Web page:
Prior to 1990, U.S. immigration law excluded LBGT people from entering the country, though according to a policy enacted in 1980, “’aliens’ were not to be asked about their sexual preferences during ‘primary inspection,’” according to Susana Peña’s article “’Obvious Gays’ and the State Gaze: Cuban Gay Visibility and U.S. Immigration Policy During the 1980 Mariel Boatlift3.”
However, Peña continued, this policy noted anyone who voluntarily admitted to being homosexual would be subjected to a “secondary interview” where they would explicitly be asked about their sexual preference. Respondents who said “no” to being homosexual were released without further questioning; those who answered “yes” were referred to an immigration judge who would decide whether to let them stay.
Coincidentally, this “don’t ask, don’t tell” policy was enacted toward the end of a massive influx of refugees – many of them gay men – from Cuba.
“The Mariel boatlift” transported nearly 125,000 “Marielitos” (as they came to be known) from the Mariel Harbor in Cuba to Florida between April and October 1980. Fidel Castro had announced that any Cuban wishing to leave the island would be allowed to depart; and as a part of this program, Peña wrote, the Cuban government “developed a selective process to facilitate the exit of people whom the revolution had already identified as undesirable,” including gay men.
Homophobia was systemized in the country’s laws and culture. Peña explained, “The state had especially targeted gender transgressives, ‘ostentatious,’ or obvious homosexuals. Long hair, tight pants colorful shirts, so-called effeminate mannerisms…were seen as markers of male homosexuality.”
“The gravest crime was not same-sex sexual acts per se,” she added, but defying a conventional and conservative version of masculinity.
To expedite their exit from Cuba, many gay (as well as some straight) men “deliberately perform[ed] the category of flamboyant, effeminate homosexual for state officials,” she wrote. They dressed, walked and spoke the part of “obvious homosexuals” to obtain permits allowing them to leave the country.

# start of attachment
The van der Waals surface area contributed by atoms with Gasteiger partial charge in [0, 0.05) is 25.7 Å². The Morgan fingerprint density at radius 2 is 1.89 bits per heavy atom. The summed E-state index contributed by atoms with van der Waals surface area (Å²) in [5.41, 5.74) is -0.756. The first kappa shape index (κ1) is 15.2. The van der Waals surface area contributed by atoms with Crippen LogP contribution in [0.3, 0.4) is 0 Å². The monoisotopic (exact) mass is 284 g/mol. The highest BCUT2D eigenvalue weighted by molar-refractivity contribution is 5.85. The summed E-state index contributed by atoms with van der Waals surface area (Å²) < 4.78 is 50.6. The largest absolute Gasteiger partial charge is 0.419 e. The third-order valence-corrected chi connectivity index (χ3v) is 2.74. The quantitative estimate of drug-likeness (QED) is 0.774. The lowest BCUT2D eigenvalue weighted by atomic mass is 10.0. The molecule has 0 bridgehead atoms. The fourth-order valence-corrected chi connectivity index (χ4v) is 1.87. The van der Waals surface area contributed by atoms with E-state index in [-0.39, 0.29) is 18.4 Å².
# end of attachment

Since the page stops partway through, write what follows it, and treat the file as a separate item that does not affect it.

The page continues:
The challenge was, while appearing “obviously homosexual” helped them out of Cuba, it made their entry into the U.S. more challenging. While the U.S. government basically turned a blind eye to the number of gay refugees arriving from Cuba (because it wasn’t in their best interest to turn away immigrants escaping a communist nation), local and national media reported widely on their large numbers in U.S. resettlement camps.
“Gender transgressive homosexuals were generally segregated or self-segregated within the camps and were, therefore, more visible to visitors and the press,” Peña explained.
Media coverage sparked a public debate, revealing a range of attitudes. Some officials were quoted using derogatory language in their defense of keeping gay refugees isolated in the camps, Peña noted; other critics brought up public health concerns related to sexually transmitted disease and mental health issues.
But the media attention also brought the plight of the LGBT refugees to the attention of advocacy groups who were galvanized to support this vulnerable population who seemed to be caught between two worlds.
For example, on the west coast, The Los Angeles Times4 reported on a consortium of local churches formed to find sponsors for gay refugees in an effort to save them from languishing in the camps and resettle them in L.A. While on the east coast, the Baltimore Gay Alliance sent a letter5 to the State Department requesting to visit gay refugees held in isolation at a camp in Pennsylvania.
“We feel that they would particularly benefit from the knowledge of sincere concern and support that must result from a visit by American homosexuals,” they wrote.
However, despite work by LGBT organizations and other social activists, gay refugees from Cuba struggled to find their place in the U.S. As Peña concluded, “identification as homosexual did not necessarily lead to exclusion” for the Marielitos but it “contributed to an ambiguous sociocultural standing [for them] in the broader U.S. society.”
In other words, refugees who fled persecution in Cuba still faced many challenges in the U.S. because of their sexual identity. They found themselves in a gray area where they were accepted into the country, but they weren’t exactly accepted by the country.
Much like LGBT refugees who fled persecution in Uganda, Somalia and Rwanda and are now struggling to find acceptance in Kenya.
Courtney Suciu is ProQuest’s lead blog writer. Her loves include libraries, literacy and researching extraordinary stories related to the arts and humanities. She has a Master’s Degree in English literature and a background in teaching, journalism and marketing. Follow her @QuirkySuciu